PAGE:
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Saturday, April 5, 2014

bug off rose spray


Bug Off Rose Spray comes in handy at this time of year. I give you a tried and proven recipe that has worked for me for several years now. When we bought our house in AZ, these gorgeous roses were already well established. Their deep roots tap down into our septic system, I'm pretty sure, as I hardly need to water them, and they provide me with lovely, delicate, fragrant, dark pink blooms all summer long. I love to collect the fresh petals for infusing into oil (post coming!), and dehydrating to add to bath salts. They are so pretty.

But greenfly also love my roses. Drat them. Those pesky little aphids sweep through on the wind all spring, every year, and multiply like crazy on all the new growth. Left to their own devices, they will eat the new leaves, and especially all the rosebuds, and I will have no lovely flowers for me.

Enter Bug Off Rose Spray. I certainly don't want to use any commercial aphid killers, as they are not great all round and I want to harvest organic roses. So nothing gross. In my garden in the back of the house, I've been working hard to cultivate bee and butterfly attracting flowers and plants, and to balance as much healthy plant life in together as possible to create a little mini ecosystem, complete with all the good bugs and spiders that come with it.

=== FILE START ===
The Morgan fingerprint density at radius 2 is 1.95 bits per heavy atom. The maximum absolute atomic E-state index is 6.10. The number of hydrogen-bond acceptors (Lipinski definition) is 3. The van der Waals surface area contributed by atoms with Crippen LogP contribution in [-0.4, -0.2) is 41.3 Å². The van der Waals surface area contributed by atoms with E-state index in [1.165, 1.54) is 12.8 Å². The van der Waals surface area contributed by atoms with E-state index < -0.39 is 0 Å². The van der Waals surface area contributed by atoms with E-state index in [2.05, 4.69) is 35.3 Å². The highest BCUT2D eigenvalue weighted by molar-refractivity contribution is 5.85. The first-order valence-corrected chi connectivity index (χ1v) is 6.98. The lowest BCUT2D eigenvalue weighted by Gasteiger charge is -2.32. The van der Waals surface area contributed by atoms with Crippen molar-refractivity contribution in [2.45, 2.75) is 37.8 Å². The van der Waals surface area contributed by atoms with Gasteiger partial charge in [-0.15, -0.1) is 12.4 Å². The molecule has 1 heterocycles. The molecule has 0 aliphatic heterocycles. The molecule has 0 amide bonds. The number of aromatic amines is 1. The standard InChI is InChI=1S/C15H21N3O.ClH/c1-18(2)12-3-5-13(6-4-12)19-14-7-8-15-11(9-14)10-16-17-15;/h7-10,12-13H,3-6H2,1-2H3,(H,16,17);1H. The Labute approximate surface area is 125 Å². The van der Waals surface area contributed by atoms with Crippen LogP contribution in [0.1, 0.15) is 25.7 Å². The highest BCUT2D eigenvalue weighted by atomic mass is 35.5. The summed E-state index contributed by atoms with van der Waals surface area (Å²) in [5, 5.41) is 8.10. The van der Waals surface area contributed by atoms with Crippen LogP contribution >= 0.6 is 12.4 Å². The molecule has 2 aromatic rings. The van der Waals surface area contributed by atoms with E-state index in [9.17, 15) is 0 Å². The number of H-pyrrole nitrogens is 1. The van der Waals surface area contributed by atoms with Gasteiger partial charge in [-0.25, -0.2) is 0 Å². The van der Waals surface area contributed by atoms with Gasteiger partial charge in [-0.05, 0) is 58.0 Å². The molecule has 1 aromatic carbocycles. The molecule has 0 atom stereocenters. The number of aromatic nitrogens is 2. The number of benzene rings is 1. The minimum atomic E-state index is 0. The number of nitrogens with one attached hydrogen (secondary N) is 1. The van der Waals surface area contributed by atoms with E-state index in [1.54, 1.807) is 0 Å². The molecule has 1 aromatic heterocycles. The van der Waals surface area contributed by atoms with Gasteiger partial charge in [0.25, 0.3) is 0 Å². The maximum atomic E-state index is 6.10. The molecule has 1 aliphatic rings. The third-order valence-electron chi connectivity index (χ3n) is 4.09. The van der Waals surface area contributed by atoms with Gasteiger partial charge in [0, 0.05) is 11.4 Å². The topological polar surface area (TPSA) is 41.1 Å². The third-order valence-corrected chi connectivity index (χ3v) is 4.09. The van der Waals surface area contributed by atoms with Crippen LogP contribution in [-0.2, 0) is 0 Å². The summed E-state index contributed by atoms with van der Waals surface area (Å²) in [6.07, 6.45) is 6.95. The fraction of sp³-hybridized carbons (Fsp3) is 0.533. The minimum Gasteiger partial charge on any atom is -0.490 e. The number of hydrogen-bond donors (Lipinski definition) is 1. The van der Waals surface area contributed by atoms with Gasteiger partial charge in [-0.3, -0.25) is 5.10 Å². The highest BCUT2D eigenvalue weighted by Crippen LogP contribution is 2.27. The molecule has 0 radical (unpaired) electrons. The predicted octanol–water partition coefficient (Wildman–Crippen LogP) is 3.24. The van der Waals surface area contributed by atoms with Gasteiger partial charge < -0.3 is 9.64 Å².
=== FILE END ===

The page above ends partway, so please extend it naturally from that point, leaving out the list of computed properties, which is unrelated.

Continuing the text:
(No black widows or grey recluse, please, but garden spiders we love.) In this front area, though, I just have roses and rosemary, and a septic covered with gravel on top of which I cannot plant. So I have to get rid of the greenfly a different way.

Step one. Make up Bug Off Rose Spray:
  • 3 cups water in a spray bottle
  • add 1 tsp biodegradable dish soap, such as blue original Dawn, or BioKleen
  • add 8 drops each of essential oils of rosemary, citronella, geranium and lavender
Step two. Shake up bottle and spray roses thoughly. Soak those little pesky insects, and all vulnerable new growth. They hate the essential oils, and the soap gums up their wings and makes it hard for their feet to grip to the plants.

Step three. Blast roses with a strong jet of water, pulverizing the dying greenfly.

Step four. Once roses are cleaned and fresh, spray with Bug Off Rose Spray all over the plant once more, to leave a residue that inhibits greenfly attaching to the roses on tomorrow's wind.


Let your kids help with the spray! This is a fab activity for preschoolers, in particular, as there are no nasty chemical to worry about getting on their hands, and they love to spray and spray and be useful. They genuinely are useful in this activity.


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